No, I wouldn't want that for my book. I hope that time and a good editor will lead to a better result. If not, I would have my book written in German translated by a professional.

    Thanks, I hope so!
     
  7. alpacinoutd

    alpacinoutd Senior Member

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    I, too, am not a native English speaker. I've seen a lot of movies and series in English but I haven't read that very many books. I've just begun writing in English. I struggle to a lot to express my ideas in English but I always resist the urge and never translate because it simply doesn't work.
     
  8. galaxaura

    galaxaura New Member

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    I'm glad that there are different people here who feel the same way I do!

    alpacinoutd, what do you write in english when you're still struggling? Short stories?
     
    alpacinoutd likes this.
  9. alpacinoutd

    alpacinoutd Senior Member

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    For now, I have decided to write for myself about the things that I see in my everyday life or important events on the news that capture my attention.
    For instance, I go to a party, I try to describe a girl that I liked there or how she danced. Or I see a building that impresses me, and I try to use words like "lofty columns" and "flank" to describe that building. At the beginning, it was really difficult because I simply was not equipped with the necessary lexical resources but over time it got a tad better and smoother.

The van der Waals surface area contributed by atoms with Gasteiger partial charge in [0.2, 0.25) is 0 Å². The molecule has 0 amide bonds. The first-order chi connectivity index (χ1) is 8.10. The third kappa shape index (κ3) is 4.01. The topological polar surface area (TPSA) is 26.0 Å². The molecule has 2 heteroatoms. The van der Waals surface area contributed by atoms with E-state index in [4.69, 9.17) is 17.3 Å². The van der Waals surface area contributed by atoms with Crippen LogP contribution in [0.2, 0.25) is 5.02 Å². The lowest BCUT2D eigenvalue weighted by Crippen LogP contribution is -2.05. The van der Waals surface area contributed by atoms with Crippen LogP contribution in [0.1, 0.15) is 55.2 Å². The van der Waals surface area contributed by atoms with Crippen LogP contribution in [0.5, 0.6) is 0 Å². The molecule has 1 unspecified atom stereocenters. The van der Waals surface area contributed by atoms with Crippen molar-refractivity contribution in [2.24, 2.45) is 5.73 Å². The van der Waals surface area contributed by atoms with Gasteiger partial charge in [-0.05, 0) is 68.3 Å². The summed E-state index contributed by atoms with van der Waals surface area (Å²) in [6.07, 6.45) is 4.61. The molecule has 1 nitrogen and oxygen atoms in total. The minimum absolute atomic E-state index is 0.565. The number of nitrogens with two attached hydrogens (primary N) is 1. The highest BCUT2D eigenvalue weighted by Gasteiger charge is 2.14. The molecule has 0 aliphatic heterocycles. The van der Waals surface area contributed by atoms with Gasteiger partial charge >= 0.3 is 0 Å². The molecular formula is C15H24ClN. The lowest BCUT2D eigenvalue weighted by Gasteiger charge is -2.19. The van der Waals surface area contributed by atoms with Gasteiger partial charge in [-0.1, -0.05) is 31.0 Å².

10. JLT

    JLT Contributor Contributor

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    For some bi-lingual people, the language they're thinking depends on what they're thinking about. I had a boss at the hang glider factory I worked for whose first language was French. I asked him what language he thought in, and he said that he usually thought in English, except when he was designing the gliders or doing anything that required his engineering background. He found that he couldn't phrase the questions properly and reverted to French, which is the language that his engineering training was in.

    I think I mentioned this before, on another thread: Growing up in Alsace, Albert Schweitzer was equally fluent in French and German. He wrote his autobiography Out of My Life and Thought in German. He was asked to provide a French translation and undertook the project, only to find that he couldn't express in French what he'd expressed in German. So he ended up re-writing the whole book. (I understand that the English translation is an amalgam of both books.)

    So I guess that the answer to your problem is that you should write in whatever language best suits the thoughts you're trying to put down in written form. And don't count on translations to get your point across in the same way the original language did.